Viable strategy needed in Iraq as al-Qaeda militants advance towards Baghdad

It is significant that major oil fields lie across Isis’s line of advance

Isis fighters guard a checkpoint in the northern Iraqi city of Mosul. Photograph: Reuters

Isis fighters guard a checkpoint in the northern Iraqi city of Mosul. Photograph: Reuters


Iraqi forces were yesterday preparing a counterattack in an effort to regain the territory over-run by Islamic State of Iraq and Syria (Isis) fighters during the last week, while Kurdish peshmerga fighters had taken control of Kirkuk.

The situation has been euphemistically described by a US state department official as “very fluid”. The motivation levels and performance of the Iraqi government forces can only be said to be poor and, while the US government has promised to expedite supplies of military material, it has stopped short of promising actual military intervention on the ground. Government spokesmen in the US and UK are unanimous in emphasising that the Maliki government needs to shoulder its own military responsibilities.

What has become obvious over the past year is that there has been a step-change in the Islamists’ strategy, particularly in the case of the Isis movement. Al-Qaeda inspired and largely Saudi backed, Isis has not concerned itself with carrying out attacks on western targets. Instead it has engaged in a campaign of territorial expansion in its pursuit of establishing an Islamic caliphate.

The seizure of the flashpoint city of Samarra brings Isis forces within 110km of Baghdad. It could be argued that they are effectively redrawing the map of the Middle East as the territory they control now spans both Iraq and Syria. It is now possible to travel from Falluja in Iraq to Raqqa in Syria without leaving Isis-controlled territory.

Fault lines

As the divisions between Iraq’s Sunni, Shia and Kurdish communities become more apparent in the face of the new Isis campaign, commentators discuss the real possibility of the country fracturing along historic sectarian fault lines. The rapidly deteriorating situation has prompted Moqtada al-Sadr, leader of the now largely dormant Mahdi Army, to call for volunteers to protect Shia holy sites as Iraq has found itself caught between the “jaws of terrorism and extremism”.

While both Turkey and Iran have interests in Iraq they have found their capacity to influence the situation limited while the US has been widely criticised for its lack of reaction. Jen Psaki at the state department has stated that “you can expect that we will provide additional assistance to the Iraqi government to combat the threat”. This assistance falls far short of military intervention on the ground and it could be argued that even a modest level of intervention using airpower could have stopped the Isis advance. However, that would have raised questions internationally as to why the Iraq situation merited the use of air strikes while the Syrian conflict did not.

One strategic commentator has also pointed out how this situation might paradoxically benefit wider US strategy. From a western perspective the current upheaval in the Middle East actually neutralises several parties’ “capacity for mischief”. The transfer of control in Iraq from the Sunnis to the Shia has created a secular blood feud. In turn, this has totally negated Iran’s influence in the region. The result has been that Sunni forces have ranged themselves against Iran and also the Shia of Hizbullah. At the same time the Sunni movements are now fully engaged in opposition to their local opponents. From a western point of view the feared terror campaign has not emerged, as forces representing the factions within Islam have waged war against each other.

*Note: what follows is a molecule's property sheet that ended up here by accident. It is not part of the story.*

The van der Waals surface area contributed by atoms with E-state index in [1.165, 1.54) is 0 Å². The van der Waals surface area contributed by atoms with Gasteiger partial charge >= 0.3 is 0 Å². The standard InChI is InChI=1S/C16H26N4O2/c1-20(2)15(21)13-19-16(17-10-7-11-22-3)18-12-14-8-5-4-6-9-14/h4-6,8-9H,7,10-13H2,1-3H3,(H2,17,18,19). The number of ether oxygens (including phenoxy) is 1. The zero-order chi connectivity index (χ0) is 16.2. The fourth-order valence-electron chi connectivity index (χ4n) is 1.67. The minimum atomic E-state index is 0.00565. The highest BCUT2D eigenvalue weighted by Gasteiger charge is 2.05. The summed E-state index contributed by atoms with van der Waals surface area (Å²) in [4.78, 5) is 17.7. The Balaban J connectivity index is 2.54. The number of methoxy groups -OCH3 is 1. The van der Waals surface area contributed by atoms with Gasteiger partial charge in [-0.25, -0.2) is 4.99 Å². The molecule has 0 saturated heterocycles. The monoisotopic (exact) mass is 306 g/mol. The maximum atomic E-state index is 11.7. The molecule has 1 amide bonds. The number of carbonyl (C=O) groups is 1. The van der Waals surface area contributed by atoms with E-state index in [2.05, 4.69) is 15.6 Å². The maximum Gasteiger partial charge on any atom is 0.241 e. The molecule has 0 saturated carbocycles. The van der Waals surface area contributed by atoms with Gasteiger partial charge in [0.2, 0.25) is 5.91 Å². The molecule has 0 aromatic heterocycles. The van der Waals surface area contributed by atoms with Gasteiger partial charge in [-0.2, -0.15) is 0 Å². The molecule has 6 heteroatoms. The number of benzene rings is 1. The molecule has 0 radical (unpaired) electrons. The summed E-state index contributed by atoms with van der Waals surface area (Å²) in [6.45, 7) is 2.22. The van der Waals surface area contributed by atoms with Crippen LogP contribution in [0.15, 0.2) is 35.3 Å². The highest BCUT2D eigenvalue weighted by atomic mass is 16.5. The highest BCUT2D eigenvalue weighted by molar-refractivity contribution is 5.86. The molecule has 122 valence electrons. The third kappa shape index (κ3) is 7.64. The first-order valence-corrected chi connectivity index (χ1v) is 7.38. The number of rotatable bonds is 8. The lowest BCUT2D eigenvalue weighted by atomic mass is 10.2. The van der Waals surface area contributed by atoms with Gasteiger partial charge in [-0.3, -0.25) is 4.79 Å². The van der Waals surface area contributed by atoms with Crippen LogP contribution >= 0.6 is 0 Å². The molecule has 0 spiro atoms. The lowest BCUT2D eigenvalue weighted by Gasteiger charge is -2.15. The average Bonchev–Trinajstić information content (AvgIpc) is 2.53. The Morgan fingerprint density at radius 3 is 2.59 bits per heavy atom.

Ultimately, the oil issue might galvanise the West into action. The fighting has not so far impacted on Iraq’s 3.3 million barrels a day oil production. Oil firms such as Exxon Mobil, BP and the Chinese National Petroleum Corp operate major concerns in Iraq. It is significant that major oil fields lie within the Kurdish-controlled area and also lie across Isis’s line of advance towards Baghdad.


Spokesmen for the Kurdish administration have pointed out how their peshmerga fighters have opposed the Isis advance. Also, in recent days, the peshmerga have acquired some of the arms and equipment abandoned by the Iraqi army. They have access to light armour and field artillery and, unlike the Iraqi army, seemed determined to oppose the Isis advance.

The immediate strategic decision for the West is what grouping should be facilitated to oppose Isis if direct intervention on the ground is to be avoided. It would seem that supporting the Kurds might buy the time needed to allow the Iraqi army to reorganise itself.

In the long term, a viable strategy is needed to stabilise this troubled country. Dr David Murphy lectures at the centre for military history and strategic studies at NUI Maynooth

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